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The 'Easy, Breezy, Beautiful' Era Is Over

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CoverGirl Is No Longer ‘Easy, Breezy, Beautiful’
Ayesha Curry looking in a mirror

It’s the end of an era in the makeup world. Yesterday CoverGirl announced it’s retiring the slogan that has represented the 60-year-old drugstore makeup brand since 1997. Goodbye, “Easy, Breezy, Beautiful Covergirl.” Hello, “I Am What I Make Up.”

The new slogan is meant to encourage individual expression and to acknowledge that people can “unapologetically create any version of themselves through makeup,” according to a press release.

CoverGirl has been cooking up this reinvention for the past year. In October of last year, Coty closed a huge deal in which it bought CoverGirl and other struggling beauty brands like Clairol from Proctor & Gamble. The new slogan is part of a full-on brand overhaul that will continue into 2018.

You’ll start to see the new logo and sleeker, more minimal black and white packaging hitting stores soon. The timing coincides with a slew of new “CoverGirls” the brand has been introducing over the last few months, including actress Issa Rae, food personality Ayesha Curry, 69-year-old model Maye Musk, fitness trainer Massy Arias, and professional motorcycle racer Shelina Moreda. We started to see some hints that things were being shaken up at the brand when Covergirl announced its first ever Coverboy, James Charles, at the end of last year. You can see all the new faces in a video here, which kicks off with a Toni Morrison quote.

Maye Musk

CoverGirl, which has traditionally marketed to young consumers, definitely has its work cut out for it in the current beauty environment. It’s going up against affordable and Instagram-friendly brands like NYX, e.l.f., Winky Lux, and Colourpop, which is about to hit Sephora. It will really need to speak to Gen Z shoppers and churn out trendy products quickly. Brands can no longer take two years to develop new products when Colourpop can release something in a matter of months. —Cheryl Wischhover, senior beauty reporter

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Deal of the Day

Now through October 21st, Ulta is offering deep haircare discounts — up to 50% off — on a select few products a day. Today, you can buy a handful of Tigi styling products for $6.99 (from $20-$23), Eva NYC shampoo and conditioner for $4.50, and a bunch of men’s brands for half-off. Not what you’re looking for? Check the calendar to see when discounts on your favorite stuff is coming up, then set a reminder to, you know, buy it.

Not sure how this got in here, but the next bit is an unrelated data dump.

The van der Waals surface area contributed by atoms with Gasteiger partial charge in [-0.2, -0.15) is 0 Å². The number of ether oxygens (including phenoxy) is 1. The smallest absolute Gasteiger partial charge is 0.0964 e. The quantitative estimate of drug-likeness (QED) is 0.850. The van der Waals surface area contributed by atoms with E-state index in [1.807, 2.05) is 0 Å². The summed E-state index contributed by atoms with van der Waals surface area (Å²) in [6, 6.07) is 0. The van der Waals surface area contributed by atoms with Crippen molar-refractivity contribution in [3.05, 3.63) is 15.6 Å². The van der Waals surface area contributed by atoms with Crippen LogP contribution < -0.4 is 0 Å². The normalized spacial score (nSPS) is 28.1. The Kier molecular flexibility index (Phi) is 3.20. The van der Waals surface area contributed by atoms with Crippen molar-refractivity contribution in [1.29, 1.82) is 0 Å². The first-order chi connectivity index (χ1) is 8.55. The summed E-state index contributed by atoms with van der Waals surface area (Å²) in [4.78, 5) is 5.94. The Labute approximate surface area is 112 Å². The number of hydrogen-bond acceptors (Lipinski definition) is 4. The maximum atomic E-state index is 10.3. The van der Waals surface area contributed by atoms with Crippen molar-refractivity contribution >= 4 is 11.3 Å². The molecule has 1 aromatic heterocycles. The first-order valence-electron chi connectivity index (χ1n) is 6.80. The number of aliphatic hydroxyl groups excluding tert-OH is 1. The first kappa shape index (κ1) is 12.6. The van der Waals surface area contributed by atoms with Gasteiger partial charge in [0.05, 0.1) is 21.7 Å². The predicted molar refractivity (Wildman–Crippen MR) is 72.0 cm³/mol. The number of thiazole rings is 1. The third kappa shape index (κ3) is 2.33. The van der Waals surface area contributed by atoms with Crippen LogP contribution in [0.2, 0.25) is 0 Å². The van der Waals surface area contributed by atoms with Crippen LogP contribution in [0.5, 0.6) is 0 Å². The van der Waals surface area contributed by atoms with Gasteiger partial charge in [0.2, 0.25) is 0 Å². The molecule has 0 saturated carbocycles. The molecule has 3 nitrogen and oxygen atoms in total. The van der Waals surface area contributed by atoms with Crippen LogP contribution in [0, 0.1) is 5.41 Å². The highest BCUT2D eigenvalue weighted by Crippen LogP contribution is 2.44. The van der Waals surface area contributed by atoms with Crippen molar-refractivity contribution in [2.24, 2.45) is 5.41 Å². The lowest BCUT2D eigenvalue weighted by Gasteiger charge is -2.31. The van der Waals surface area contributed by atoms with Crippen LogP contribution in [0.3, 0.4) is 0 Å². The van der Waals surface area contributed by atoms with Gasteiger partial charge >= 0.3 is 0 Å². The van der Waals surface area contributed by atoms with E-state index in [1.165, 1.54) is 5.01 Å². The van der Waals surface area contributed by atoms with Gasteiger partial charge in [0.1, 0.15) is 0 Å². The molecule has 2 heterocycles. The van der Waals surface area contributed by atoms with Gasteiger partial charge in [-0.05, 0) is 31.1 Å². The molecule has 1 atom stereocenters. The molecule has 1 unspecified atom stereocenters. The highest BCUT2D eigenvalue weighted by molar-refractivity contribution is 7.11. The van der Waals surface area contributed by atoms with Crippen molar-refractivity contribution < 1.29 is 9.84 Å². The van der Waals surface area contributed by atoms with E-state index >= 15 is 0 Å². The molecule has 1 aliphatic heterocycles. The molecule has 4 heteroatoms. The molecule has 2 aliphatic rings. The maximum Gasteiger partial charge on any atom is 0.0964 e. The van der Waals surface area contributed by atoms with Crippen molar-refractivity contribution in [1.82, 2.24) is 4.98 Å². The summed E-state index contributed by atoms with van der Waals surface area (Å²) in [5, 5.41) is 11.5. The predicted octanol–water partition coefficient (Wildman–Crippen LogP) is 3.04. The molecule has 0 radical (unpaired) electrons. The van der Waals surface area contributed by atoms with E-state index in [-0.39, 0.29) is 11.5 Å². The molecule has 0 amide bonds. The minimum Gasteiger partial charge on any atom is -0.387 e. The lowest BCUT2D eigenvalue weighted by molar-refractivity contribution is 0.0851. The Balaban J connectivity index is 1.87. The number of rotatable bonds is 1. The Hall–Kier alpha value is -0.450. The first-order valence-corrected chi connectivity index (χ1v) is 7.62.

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Entertainment
Where Betty and Veronica Actually Shop
Veronica and Betty in a scene from Riverdale

Riverdale, The CW’s darkly sexy spin on the world of Archie Comics, returns tonight for season 2 — and much as I’m ready for a resolution to last season’s cliffhanger (no spoilers here!), I’m equally excited to see what the gang will be wearing in the episodes ahead. So far, series costume designer Rebekka Sorensen-Kjelstrup has done an incredible job modernizing the clothes worn by Archie et al. in the classic comic books, from Jughead’s signature whoopee cap (now a slouchy beanie) to Cheryl Blossom’s expensive designer looks (those antique spider brooches are a nice touch).

For Riverdale leading ladies Betty Cooper and Veronica Lodge, costumes play a particularly big part in crafting their identities; can you imagine Betty ditching her Pan collars or Veronica forgoing her fitted skirts? As it turns out, though, the clothing that helps actresses (and real-life BFFs) Lili Reinhart and Camila Mendes slip so effortlessly into the roles of “B” and “V” isn’t really reflective of their own personal styles.

While Betty wears a barely-there beauty look on the show, for instance — remember when her mom literally wipes off her red lipstick because it “doesn’t suit her?” — Lili’s a huge beauty buff who’s constantly adding new products to her collection. A few of her day-to-day favorites? Anastasia Beverly Hills Brow Powder Duo and ConcealerSmashbox Photo Finish Hydrating Under-Eye Primer, and Tom Ford Traceless Foundation Stick. And while Lili would love for perma-ponytailed Betty to wear her hair down more often — “It’s something I’m constantly fighting for,” she tells me — she was able to work with the crew to make sure her character’s season-2 hairstyle is looser and less severe. “The ponytail has definitely evolved,” she promises.

Camila Mendes, like her character Veronica, often dresses in uniform; rather than little lace dresses and sexy heels, however, she prefers turtlenecks and denim. The 5’2" star, who describes her style as “artsy, quirky, and whimsical,” has recently been shopping at Petite Studio and Stature — and unlike the label-loving former New Yorker she plays, Camila would rather buy from independent brands than big-deal designers. “I’ve never really been one to splurge on [clothing],” she says. “Knowing how quickly things go out of style, how fast trends change, and how often I tend to change my mind, I don’t really want to commit to, say, a nice Dior bag and then not wear it a few months from now. It’s just so easy to keep accumulating stuff, you know?” A sensible shopping tactic, and one that'd make Veronica Lodge (literally) clutch her pearls. —Elana Fishman, entertainment editor

Want even more shopping tips from Betty? Click here. Veronica? Here.
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